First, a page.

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Can you use GitHub as a way of storing and sharing Creo Parametric/Illustrate files?

rrzink91
6-Contributor

Can you use GitHub as a way of storing and sharing Creo Parametric/Illustrate files?

I am working on a team, so it's only natural that we would want to make it easier to work as a team. So having some semblance of version control would be great. I've done some searching and I haven't found much of anything yet. Even if GitHub turns out not being possible, would there be any alternatives? Let me know! Thank you and take care. 

3 REPLIES 3
KenFarley
19-Tanzanite
(To:rrzink91)

I can't see how this would work, maybe someone who uses GitHub extensively knows some way it would. The problem I see is that every time you save a Creo file, it creates a new version file. I.e. mypart.prt.1 is now saved as mypart.prt.2, the next time I save it's mypart.prt.3, etc. If a bunch of people are using the same files and saving them, the last one to save "wins". The next time the part or assembly is opened, it brings in the latest version. I think GitHub is meant to be used to keep track of files with the same name, the situation one has with software design, which is GitHub's intended purpose. Creo's file serialization isn't really compatible.

There is already a means of doing version control for Creo stuff, it's Windchill. Unfortunately, it costs a lot of time and money to set up, and more money to keep going.

DanielReid
5-Regular Member
(To:KenFarley)

I agree with Ken here.  To make GitHub or similar work, you'd have to be sure all users strip off the version number extension on the files before checking into the repository.

 

There are still other limitations if not using Windchill PDMLink or Pro/INTRALINK.  A couple big ones are:

  • The repository will not understand the relationship between .prt, .asm, and .drw files.  You would have to manually deal with these relationships and pay attention to this during check-ins.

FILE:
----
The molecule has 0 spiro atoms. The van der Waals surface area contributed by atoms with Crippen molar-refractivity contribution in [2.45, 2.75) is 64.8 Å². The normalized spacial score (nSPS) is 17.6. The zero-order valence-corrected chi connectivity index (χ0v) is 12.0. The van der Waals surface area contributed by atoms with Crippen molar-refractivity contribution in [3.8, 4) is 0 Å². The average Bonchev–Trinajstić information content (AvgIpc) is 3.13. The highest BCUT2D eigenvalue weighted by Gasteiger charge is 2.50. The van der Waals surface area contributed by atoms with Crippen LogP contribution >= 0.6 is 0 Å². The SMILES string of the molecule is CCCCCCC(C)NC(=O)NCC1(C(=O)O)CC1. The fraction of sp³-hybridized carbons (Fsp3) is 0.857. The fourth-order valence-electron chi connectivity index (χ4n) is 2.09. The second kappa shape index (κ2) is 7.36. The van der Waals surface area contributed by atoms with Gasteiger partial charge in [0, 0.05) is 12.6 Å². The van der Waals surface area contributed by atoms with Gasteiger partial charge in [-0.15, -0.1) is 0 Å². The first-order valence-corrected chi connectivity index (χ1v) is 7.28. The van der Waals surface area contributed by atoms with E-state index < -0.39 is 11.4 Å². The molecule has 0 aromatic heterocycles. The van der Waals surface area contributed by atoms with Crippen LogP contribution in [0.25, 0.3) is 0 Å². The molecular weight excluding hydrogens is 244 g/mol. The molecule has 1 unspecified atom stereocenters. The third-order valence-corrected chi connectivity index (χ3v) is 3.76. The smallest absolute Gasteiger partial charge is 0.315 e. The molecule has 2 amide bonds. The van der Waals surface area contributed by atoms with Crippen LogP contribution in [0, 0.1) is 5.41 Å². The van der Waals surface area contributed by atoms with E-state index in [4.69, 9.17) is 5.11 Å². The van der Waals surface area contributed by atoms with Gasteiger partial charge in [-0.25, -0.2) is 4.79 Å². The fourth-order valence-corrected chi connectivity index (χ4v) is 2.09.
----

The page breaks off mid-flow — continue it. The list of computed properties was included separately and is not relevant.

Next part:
• If you end up wanting to rename any of the files, you will have to manually deal with renaming through Creo for assemblies to see the name change of components (or if there are part to part references or drawing references) and then renaming through the repository.  Old versions prior to the update of the name in Creo would also have to be fixed in Creo, if you wanted to go back to an older version.

If you can manage the limitations, GitHub or other basic file repository systems can work (been there, done that many years ago).  Much better to have a tool that's meant for the job of managing Creo Parametric data though.

Mat
11-Garnet
11-Garnet
(To:rrzink91)

DanielReid listed the side effects of not using a Windchill - like tool quite good.

 

I 've been down that road some years ago. With only two engineers in our department, it was possible to use Subversion for the job. But only if both engineers works on different projects / project folders.

The workflow was like:

  1. "Checkout" project to local folder
  2. make changes to local copy
  3. run script, that purges folder and renames all files to .prt.1, .drw.1 & .asm.1
  4. "Commit" changes to subversion

Otherwise, since You cannot lock / unlock files in explorer (at least to my knowledge), You would end up in a mess, where You cannot figure out who changed what file for what reason. Creo easily creates changes, e.g. if You regenerate an assembly. If You pay not attention carefully, there is a big chance, that You get to point of "last save wins".

 

And it gets even more complex, if You want to reuse components.

I solved or better circumvented that by creating a huge "search.pro" by a script.

 

But if there is a better solution to use subversion or git for creo files, I would love to hear that.

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